Someone once told me, “If you ask for money, you get advice. If you ask for advice, you get money.”
Those words changed the entire course of my career. They helped me launch my startup Kiip, acquire several rounds of funding, and learn from the brightest in the industry.
Why? Because at our basic human roots, we’re wired to help others. If you follow Gestalt psychology, we each work individually to benefit the community as a whole. We learn, remember, and teach different branches of knowledge. We want to impart our knowledge. We strive to become something more than the sum of our parts.
When I first heard those words, I had the advantage of youth. I launched Kiip at 18 and became the youngest CEO to ever receive venture capitalism. I was bright, eager, and ready to learn anything. Here’s the funny thing: when I asked those I admired for advice, they actually gave me money.
That was the case with Ken Chenault, CEO of American Express. It started — wait for it — with a cold email. I always cold-email executives; people usually feel too intimidated to reach out, so executives don’t expect it. You have the unique opportunity to capture their attention. So I sent Ken an email asking for his advice on mobile payments. Several conversations later, after bringing in Harshul Sanghi, Amex’s head of ventures, they invested in Kiip. None of which would have happened if I hadn’t sent that first cold email.
Don’t take my word for it. This philosophy has worked time and time again at other companies. Take Facebook, for instance. It has “client councils,” groups of the world’s top marketers who advise Facebook on advertising. The members, in addition to being renowned marketing masters, belong to companies’ top spending brands. So while Facebook asks CMOs for advice on bringing their advertising game to the next level, the CMOs involved are so excited to be a part of the initiative that they actually spend more on Facebook campaigns.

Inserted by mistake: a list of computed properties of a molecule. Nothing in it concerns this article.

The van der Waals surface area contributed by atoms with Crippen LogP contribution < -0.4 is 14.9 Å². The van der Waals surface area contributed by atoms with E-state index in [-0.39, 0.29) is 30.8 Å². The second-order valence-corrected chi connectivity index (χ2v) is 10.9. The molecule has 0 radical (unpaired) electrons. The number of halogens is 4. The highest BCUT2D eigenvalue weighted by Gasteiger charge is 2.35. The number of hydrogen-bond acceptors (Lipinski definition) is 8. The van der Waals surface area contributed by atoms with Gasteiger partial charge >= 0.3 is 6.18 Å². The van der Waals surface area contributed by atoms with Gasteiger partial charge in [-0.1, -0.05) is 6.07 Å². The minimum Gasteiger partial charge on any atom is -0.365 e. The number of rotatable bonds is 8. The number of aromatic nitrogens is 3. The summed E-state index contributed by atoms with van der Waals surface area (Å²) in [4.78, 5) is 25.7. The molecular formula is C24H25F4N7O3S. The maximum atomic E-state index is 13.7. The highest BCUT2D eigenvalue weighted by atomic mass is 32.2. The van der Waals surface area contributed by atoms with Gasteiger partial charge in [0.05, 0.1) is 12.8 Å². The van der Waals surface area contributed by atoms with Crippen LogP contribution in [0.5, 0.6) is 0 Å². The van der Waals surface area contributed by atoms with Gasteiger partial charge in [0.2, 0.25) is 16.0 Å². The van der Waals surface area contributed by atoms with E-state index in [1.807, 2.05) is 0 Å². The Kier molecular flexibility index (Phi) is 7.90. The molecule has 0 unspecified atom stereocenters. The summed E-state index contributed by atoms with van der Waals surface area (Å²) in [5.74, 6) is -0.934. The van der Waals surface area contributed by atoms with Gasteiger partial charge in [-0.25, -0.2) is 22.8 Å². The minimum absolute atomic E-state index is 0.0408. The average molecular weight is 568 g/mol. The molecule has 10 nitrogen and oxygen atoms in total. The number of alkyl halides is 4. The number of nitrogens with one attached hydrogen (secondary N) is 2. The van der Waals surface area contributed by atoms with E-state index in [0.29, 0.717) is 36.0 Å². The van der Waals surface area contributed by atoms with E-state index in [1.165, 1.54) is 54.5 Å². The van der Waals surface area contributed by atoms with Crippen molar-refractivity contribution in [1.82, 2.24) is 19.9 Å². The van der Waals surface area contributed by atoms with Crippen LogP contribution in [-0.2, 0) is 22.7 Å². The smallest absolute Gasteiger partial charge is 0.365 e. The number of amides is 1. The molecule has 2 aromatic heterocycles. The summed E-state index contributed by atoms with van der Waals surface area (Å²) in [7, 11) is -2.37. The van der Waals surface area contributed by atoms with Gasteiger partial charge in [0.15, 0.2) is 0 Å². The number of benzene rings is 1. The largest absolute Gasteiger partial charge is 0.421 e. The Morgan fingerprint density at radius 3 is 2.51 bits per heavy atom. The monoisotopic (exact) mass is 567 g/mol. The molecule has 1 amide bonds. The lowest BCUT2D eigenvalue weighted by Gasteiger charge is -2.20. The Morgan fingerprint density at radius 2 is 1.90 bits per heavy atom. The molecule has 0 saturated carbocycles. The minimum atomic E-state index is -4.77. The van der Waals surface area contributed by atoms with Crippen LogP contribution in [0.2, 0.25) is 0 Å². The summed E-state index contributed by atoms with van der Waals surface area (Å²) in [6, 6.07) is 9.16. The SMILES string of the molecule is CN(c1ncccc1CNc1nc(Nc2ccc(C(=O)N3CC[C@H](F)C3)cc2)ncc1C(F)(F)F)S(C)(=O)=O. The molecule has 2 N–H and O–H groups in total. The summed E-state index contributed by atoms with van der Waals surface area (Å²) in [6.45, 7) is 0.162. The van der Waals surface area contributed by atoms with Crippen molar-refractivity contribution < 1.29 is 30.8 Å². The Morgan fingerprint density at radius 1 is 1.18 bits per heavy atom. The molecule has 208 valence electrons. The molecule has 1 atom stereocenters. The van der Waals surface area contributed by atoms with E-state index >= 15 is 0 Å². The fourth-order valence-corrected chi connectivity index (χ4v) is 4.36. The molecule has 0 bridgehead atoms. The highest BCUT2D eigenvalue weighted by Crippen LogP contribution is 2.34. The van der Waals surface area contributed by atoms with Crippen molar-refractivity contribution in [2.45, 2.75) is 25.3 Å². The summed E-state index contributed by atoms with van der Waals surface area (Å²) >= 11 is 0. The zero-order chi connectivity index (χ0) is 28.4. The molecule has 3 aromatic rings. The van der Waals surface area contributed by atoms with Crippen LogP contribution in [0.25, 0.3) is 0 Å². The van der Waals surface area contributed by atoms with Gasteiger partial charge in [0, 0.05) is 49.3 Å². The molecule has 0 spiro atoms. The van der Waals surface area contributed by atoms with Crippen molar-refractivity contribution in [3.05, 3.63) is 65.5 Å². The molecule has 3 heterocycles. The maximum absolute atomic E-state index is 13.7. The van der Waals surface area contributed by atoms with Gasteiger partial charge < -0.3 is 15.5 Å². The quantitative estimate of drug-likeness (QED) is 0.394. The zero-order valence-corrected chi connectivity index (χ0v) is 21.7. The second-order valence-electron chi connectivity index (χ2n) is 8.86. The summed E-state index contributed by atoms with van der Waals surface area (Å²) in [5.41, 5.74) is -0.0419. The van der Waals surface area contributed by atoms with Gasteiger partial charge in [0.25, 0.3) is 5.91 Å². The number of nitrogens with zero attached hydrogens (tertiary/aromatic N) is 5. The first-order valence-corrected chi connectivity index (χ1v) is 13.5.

Even if you’re not a CEO looking to raise funding, you can use this tactic to get a raise or land that initial job. Instead of walking into the meeting demanding a higher salary, ask how you can contribute more to the company. Your boss will examine your work and reevaluate your worth. By asking for advice on your role, you can earn a raise without ever asking for it.
How to do this:
1. Play up the benefits of your age.
If you’re young, you have a fresh perspective that’s valuable to older execs. You can offer crucial insights into trends, newer technologies or social media marketing. Especially in industries like advertising, where brands are obsessed with targeting millennials, you’re walking market research for a coveted generation.
I know what you’re thinking. What if you don’t think you’re young? Turn that frown upside down — youth is a state of mind. It’s a matter of energy, curiosity and wonder. We’re all learning. We’re all growing. If someone can see that, you’ll be young to them.
2. Create an obligation to give back.
When you flatter someone by asking for advice, the inquired often feel a sense of responsibility to give back. The key is to approach the person with thought and research. For example, if you’re interviewing Elon Musk, don’t ask vague questions, like “Where do you see the future of the automotive industry?” Instead, ask pointed questions, such as “How does your marketing strategy plan to address the similarities between the Tesla 3 and the BMW i3?”
When you demonstrate genuine interest, the other person feels obligated to return the same level of involvement.
3. Get them excited.
Don’t hard sell anyone, especially when first reaching out. Ease into the conversation with a relaxed and friendly tone, maintaining an openness about your intentions. The other person will come up with their own ideas on how they want to work with you and get excited about the prospects.
At the end of the day, the worst-case scenario is you learn something new. So go ahead — ask a stranger for advice.
If you’d like to read more thought leadership by me, visit our company blog at blog.kiip.me.